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System.ini is looking for missing files

Times staff writer

© St. Petersburg Times, published July 5, 1999

Q. After the Windows 95 screen appears on my computer, the following message appears: "Cannot find a device file that may be needed to run Windows or a Windows application. The Windows registry or system.ini file refers to this device file, but the device file no longer exists. If you deleted this file on purpose, try uninstalling the associated application using its uninstall or set-up program. If you still want to use the application associated with this device file, try reinstalling that application to replace the missing file.C:\PROGRA1\SYMANTEC\symevnt.386 Press a key to continue." This trouble started after I uninstalled my Winfax Pro 8.0 program and then reinstalled it. After I press a key, the computer works. I also have had trouble trying to upgrade several programs, including Netscape. I get the following message: "DLL file S32Stat.DLL was not found."

A. Since this is a .386 device reference, it is most likely in your system.ini file. Edit this file, find the line that refers to this file and prefix it with a ";". Save and reboot. I could not find any reference to S32Stat.Dll.

Too much RAM?

Q. I added 128 megabytes of random access memory to the original 32 MB (the maximum memory on my computer is 384 MB). Someone told me that Windows can recognize only 64 MB, and that too much memory can slow the computer. It seems to take longer to start up. I also upgraded to Internet 5. Could that be affecting it?

A. It is absolutely not true that Windows can recognize only 64 MB. Windows uses a flat, linear memory model that allows full use of the 4 gigabytes of addressable memory space for all 32-bit operating system components and applications. Each 32-bit application can access up to 2 GB of addressable memory space (the other 2 gigs are addressable by the operating system). Yes, there can be such a thing as too much memory, but not within the context of a Windows 9x operating system. As far as IE5 possibly adding to your start-up time, there is nothing specific that I know of that would cause this. But since IE spreads its tentacles across so much of the system, in your case this may be true. If you are referring to the memory test at the beginning of boot-up, hitting the escape key will stop the memory test and let you continue.

Security Content changes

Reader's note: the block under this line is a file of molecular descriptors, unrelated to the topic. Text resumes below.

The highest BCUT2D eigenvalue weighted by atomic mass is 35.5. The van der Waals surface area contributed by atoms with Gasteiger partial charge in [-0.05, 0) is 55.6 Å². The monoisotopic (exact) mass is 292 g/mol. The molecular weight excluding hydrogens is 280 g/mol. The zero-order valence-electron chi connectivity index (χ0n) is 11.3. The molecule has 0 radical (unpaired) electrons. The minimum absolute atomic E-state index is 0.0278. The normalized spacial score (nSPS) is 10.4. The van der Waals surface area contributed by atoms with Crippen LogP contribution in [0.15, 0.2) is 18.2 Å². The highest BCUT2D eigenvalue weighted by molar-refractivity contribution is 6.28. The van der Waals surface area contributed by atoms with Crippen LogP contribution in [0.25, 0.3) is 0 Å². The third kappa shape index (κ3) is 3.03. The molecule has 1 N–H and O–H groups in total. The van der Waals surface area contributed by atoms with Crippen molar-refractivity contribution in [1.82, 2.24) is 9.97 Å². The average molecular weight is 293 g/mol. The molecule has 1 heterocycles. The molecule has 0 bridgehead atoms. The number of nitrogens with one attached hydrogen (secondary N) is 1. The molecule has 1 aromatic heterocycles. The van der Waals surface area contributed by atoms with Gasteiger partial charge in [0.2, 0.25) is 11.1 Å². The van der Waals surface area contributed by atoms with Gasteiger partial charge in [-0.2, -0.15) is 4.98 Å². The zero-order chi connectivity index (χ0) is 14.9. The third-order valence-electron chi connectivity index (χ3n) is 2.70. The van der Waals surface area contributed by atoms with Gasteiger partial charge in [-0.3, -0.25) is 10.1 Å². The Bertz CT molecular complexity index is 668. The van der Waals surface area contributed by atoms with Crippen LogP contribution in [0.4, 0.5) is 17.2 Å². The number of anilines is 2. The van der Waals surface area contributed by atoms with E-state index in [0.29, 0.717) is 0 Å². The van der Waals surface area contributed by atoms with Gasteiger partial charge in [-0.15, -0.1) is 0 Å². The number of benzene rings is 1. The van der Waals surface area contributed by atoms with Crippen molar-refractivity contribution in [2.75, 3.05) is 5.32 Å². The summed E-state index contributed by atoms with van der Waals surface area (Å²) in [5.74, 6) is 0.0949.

Q. Someone gave me their old computer and I need to change their password on the Internet properties under Security Content adviser. I do not have the old password and my friend forgot the password.

A. This can be changed easily, surprisingly so. However, I think it would not be wise to publish this information. Microsoft recommends that you contact it at for procedures on disabling the content adviser.

Setting CMOS

Q. As my computer is booting up, the following lines show at the top of the screen:


I then press esc and the computer continues to boot with no problems. How do I eliminate this?

A. NVRAM is the non-volatile (doesn't change) portion of your CMOS that defines some of the parameters and settings of your system. Somehow it was cleared and needs to be set again. Press F1 to enter set up mode and then exit while saving the current settings (F10 on some systems). If the problem persists, it could be the result of a bad CMOS battery or even a faulty system board.

Hiding formatting marks

Q. I have tab marks and a period between words when I type letters or other documents. I would like to get these indicators removed from the screen. The marks do not appear when I print, but they are a nuisance.

A. You did not specify which word processor you were using, so I am going to assume Microsoft Word. The answer should be appropriate for most other word processors as well. What you are seeing are the formatting marks that are normally hidden. In Word, this option can be switched on and off by clicking the toolbar button that looks like a paragraph symbol, or from the menubar: Tool, Options, View tab, Non-Printing characters.

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